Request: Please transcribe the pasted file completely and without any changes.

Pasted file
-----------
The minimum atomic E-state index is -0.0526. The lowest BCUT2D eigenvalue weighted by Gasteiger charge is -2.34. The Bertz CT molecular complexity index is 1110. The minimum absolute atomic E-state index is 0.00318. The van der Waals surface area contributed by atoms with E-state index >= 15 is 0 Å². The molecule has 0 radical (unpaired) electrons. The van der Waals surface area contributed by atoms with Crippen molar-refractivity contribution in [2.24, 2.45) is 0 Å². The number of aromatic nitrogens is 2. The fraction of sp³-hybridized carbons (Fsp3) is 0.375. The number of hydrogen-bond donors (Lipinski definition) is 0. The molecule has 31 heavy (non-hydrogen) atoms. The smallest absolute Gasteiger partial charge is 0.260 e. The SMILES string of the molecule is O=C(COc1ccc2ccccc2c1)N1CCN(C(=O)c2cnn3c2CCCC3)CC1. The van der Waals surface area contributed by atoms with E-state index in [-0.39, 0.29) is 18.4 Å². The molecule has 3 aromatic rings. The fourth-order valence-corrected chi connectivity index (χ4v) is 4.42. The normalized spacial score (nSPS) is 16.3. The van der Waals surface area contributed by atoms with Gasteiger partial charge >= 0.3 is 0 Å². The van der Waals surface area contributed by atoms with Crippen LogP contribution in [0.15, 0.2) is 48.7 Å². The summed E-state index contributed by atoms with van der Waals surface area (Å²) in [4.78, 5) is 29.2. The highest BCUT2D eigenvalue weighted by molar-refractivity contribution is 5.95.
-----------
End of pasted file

The minimum atomic E-state index is -0.0526. The lowest BCUT2D eigenvalue weighted by Gasteiger charge is -2.34. The Bertz CT molecular complexity index is 1110. The minimum absolute atomic E-state index is 0.00318. The van der Waals surface area contributed by atoms with E-state index >= 15 is 0 Å². The molecule has 0 radical (unpaired) electrons. The van der Waals surface area contributed by atoms with Crippen molar-refractivity contribution in [2.24, 2.45) is 0 Å². The number of aromatic nitrogens is 2. The fraction of sp³-hybridized carbons (Fsp3) is 0.375. The number of hydrogen-bond donors (Lipinski definition) is 0. The molecule has 31 heavy (non-hydrogen) atoms. The smallest absolute Gasteiger partial charge is 0.260 e. The SMILES string of the molecule is O=C(COc1ccc2ccccc2c1)N1CCN(C(=O)c2cnn3c2CCCC3)CC1. The van der Waals surface area contributed by atoms with E-state index in [-0.39, 0.29) is 18.4 Å². The molecule has 3 aromatic rings. The fourth-order valence-corrected chi connectivity index (χ4v) is 4.42. The normalized spacial score (nSPS) is 16.3. The van der Waals surface area contributed by atoms with Gasteiger partial charge >= 0.3 is 0 Å². The van der Waals surface area contributed by atoms with Crippen LogP contribution in [0.15, 0.2) is 48.7 Å². The summed E-state index contributed by atoms with van der Waals surface area (Å²) in [4.78, 5) is 29.2. The highest BCUT2D eigenvalue weighted by molar-refractivity contribution is 5.95.